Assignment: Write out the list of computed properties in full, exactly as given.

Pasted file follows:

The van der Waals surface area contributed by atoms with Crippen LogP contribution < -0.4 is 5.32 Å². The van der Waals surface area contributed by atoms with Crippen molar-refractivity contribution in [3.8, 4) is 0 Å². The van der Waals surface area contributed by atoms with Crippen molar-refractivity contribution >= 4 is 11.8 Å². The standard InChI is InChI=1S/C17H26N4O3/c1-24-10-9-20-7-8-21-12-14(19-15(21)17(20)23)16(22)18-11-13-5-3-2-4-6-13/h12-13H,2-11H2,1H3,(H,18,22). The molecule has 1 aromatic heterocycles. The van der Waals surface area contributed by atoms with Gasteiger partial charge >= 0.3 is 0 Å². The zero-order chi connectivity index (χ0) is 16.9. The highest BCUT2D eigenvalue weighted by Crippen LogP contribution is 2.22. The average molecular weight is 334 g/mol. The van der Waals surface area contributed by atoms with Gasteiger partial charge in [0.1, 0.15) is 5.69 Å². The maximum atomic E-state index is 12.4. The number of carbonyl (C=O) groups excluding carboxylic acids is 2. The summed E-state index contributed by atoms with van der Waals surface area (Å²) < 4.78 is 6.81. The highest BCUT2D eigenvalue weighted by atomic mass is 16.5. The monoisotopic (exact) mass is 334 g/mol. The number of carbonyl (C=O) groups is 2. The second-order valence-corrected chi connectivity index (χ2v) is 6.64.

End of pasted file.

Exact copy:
The van der Waals surface area contributed by atoms with Crippen LogP contribution < -0.4 is 5.32 Å². The van der Waals surface area contributed by atoms with Crippen molar-refractivity contribution in [3.8, 4) is 0 Å². The van der Waals surface area contributed by atoms with Crippen molar-refractivity contribution >= 4 is 11.8 Å². The standard InChI is InChI=1S/C17H26N4O3/c1-24-10-9-20-7-8-21-12-14(19-15(21)17(20)23)16(22)18-11-13-5-3-2-4-6-13/h12-13H,2-11H2,1H3,(H,18,22). The molecule has 1 aromatic heterocycles. The van der Waals surface area contributed by atoms with Gasteiger partial charge >= 0.3 is 0 Å². The zero-order chi connectivity index (χ0) is 16.9. The highest BCUT2D eigenvalue weighted by Crippen LogP contribution is 2.22. The average molecular weight is 334 g/mol. The van der Waals surface area contributed by atoms with Gasteiger partial charge in [0.1, 0.15) is 5.69 Å². The maximum atomic E-state index is 12.4. The number of carbonyl (C=O) groups excluding carboxylic acids is 2. The summed E-state index contributed by atoms with van der Waals surface area (Å²) < 4.78 is 6.81. The highest BCUT2D eigenvalue weighted by atomic mass is 16.5. The monoisotopic (exact) mass is 334 g/mol. The number of carbonyl (C=O) groups is 2. The second-order valence-corrected chi connectivity index (χ2v) is 6.64.